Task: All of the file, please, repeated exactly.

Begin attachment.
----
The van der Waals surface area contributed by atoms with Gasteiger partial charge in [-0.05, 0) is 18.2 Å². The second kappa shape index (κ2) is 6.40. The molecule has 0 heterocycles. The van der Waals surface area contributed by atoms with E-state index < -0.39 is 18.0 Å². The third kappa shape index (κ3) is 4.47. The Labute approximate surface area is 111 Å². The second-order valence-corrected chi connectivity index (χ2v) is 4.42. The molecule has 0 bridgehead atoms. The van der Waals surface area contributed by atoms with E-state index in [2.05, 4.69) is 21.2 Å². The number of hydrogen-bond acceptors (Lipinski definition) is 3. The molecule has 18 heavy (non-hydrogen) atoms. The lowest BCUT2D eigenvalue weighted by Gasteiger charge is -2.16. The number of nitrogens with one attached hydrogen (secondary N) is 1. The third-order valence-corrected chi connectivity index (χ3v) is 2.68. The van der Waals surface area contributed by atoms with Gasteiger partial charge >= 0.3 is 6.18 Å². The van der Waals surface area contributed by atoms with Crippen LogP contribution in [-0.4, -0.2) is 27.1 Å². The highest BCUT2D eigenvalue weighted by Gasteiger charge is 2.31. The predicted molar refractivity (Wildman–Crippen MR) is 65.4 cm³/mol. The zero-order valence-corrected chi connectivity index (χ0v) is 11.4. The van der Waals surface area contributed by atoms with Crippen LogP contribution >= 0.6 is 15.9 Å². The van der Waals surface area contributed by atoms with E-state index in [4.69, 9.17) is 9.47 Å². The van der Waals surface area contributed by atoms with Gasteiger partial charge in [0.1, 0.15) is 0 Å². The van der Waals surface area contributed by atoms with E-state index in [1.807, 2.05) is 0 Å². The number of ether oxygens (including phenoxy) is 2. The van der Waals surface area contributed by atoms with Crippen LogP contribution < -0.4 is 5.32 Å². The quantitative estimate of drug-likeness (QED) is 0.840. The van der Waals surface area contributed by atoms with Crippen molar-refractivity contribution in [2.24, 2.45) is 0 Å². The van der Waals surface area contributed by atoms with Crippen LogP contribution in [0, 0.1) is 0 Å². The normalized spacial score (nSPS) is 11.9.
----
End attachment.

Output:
The van der Waals surface area contributed by atoms with Gasteiger partial charge in [-0.05, 0) is 18.2 Å². The second kappa shape index (κ2) is 6.40. The molecule has 0 heterocycles. The van der Waals surface area contributed by atoms with E-state index < -0.39 is 18.0 Å². The third kappa shape index (κ3) is 4.47. The Labute approximate surface area is 111 Å². The second-order valence-corrected chi connectivity index (χ2v) is 4.42. The molecule has 0 bridgehead atoms. The van der Waals surface area contributed by atoms with E-state index in [2.05, 4.69) is 21.2 Å². The number of hydrogen-bond acceptors (Lipinski definition) is 3. The molecule has 18 heavy (non-hydrogen) atoms. The lowest BCUT2D eigenvalue weighted by Gasteiger charge is -2.16. The number of nitrogens with one attached hydrogen (secondary N) is 1. The third-order valence-corrected chi connectivity index (χ3v) is 2.68. The van der Waals surface area contributed by atoms with Gasteiger partial charge >= 0.3 is 6.18 Å². The van der Waals surface area contributed by atoms with Crippen LogP contribution in [-0.4, -0.2) is 27.1 Å². The highest BCUT2D eigenvalue weighted by Gasteiger charge is 2.31. The predicted molar refractivity (Wildman–Crippen MR) is 65.4 cm³/mol. The zero-order valence-corrected chi connectivity index (χ0v) is 11.4. The van der Waals surface area contributed by atoms with Crippen LogP contribution >= 0.6 is 15.9 Å². The van der Waals surface area contributed by atoms with E-state index in [4.69, 9.17) is 9.47 Å². The van der Waals surface area contributed by atoms with Gasteiger partial charge in [0.1, 0.15) is 0 Å². The van der Waals surface area contributed by atoms with E-state index in [1.807, 2.05) is 0 Å². The number of ether oxygens (including phenoxy) is 2. The van der Waals surface area contributed by atoms with Crippen LogP contribution < -0.4 is 5.32 Å². The quantitative estimate of drug-likeness (QED) is 0.840. The van der Waals surface area contributed by atoms with Crippen molar-refractivity contribution in [2.24, 2.45) is 0 Å². The van der Waals surface area contributed by atoms with Crippen LogP contribution in [0, 0.1) is 0 Å². The normalized spacial score (nSPS) is 11.9.